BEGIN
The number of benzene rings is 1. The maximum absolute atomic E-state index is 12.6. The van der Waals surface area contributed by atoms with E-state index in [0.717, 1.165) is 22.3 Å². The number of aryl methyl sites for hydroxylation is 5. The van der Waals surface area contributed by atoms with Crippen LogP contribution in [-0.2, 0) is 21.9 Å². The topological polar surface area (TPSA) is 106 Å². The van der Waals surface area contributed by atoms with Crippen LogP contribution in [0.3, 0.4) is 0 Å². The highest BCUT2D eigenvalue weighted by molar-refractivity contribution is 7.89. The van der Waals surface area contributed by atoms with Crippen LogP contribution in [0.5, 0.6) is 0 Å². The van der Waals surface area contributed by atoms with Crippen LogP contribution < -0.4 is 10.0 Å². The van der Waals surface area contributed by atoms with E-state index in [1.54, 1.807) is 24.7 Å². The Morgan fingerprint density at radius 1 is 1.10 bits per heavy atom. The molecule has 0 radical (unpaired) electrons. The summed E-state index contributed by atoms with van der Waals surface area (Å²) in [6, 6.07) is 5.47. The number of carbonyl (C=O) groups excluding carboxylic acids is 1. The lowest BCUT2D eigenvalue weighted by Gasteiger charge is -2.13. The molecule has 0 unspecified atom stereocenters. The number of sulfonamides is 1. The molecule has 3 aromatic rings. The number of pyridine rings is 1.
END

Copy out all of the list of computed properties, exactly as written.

The number of benzene rings is 1. The maximum absolute atomic E-state index is 12.6. The van der Waals surface area contributed by atoms with E-state index in [0.717, 1.165) is 22.3 Å². The number of aryl methyl sites for hydroxylation is 5. The van der Waals surface area contributed by atoms with Crippen LogP contribution in [-0.2, 0) is 21.9 Å². The topological polar surface area (TPSA) is 106 Å². The van der Waals surface area contributed by atoms with Crippen LogP contribution in [0.3, 0.4) is 0 Å². The highest BCUT2D eigenvalue weighted by molar-refractivity contribution is 7.89. The van der Waals surface area contributed by atoms with Crippen LogP contribution in [0.5, 0.6) is 0 Å². The van der Waals surface area contributed by atoms with Crippen LogP contribution < -0.4 is 10.0 Å². The van der Waals surface area contributed by atoms with E-state index in [1.54, 1.807) is 24.7 Å². The Morgan fingerprint density at radius 1 is 1.10 bits per heavy atom. The molecule has 0 radical (unpaired) electrons. The summed E-state index contributed by atoms with van der Waals surface area (Å²) in [6, 6.07) is 5.47. The number of carbonyl (C=O) groups excluding carboxylic acids is 1. The lowest BCUT2D eigenvalue weighted by Gasteiger charge is -2.13. The molecule has 0 unspecified atom stereocenters. The number of sulfonamides is 1. The molecule has 3 aromatic rings. The number of pyridine rings is 1.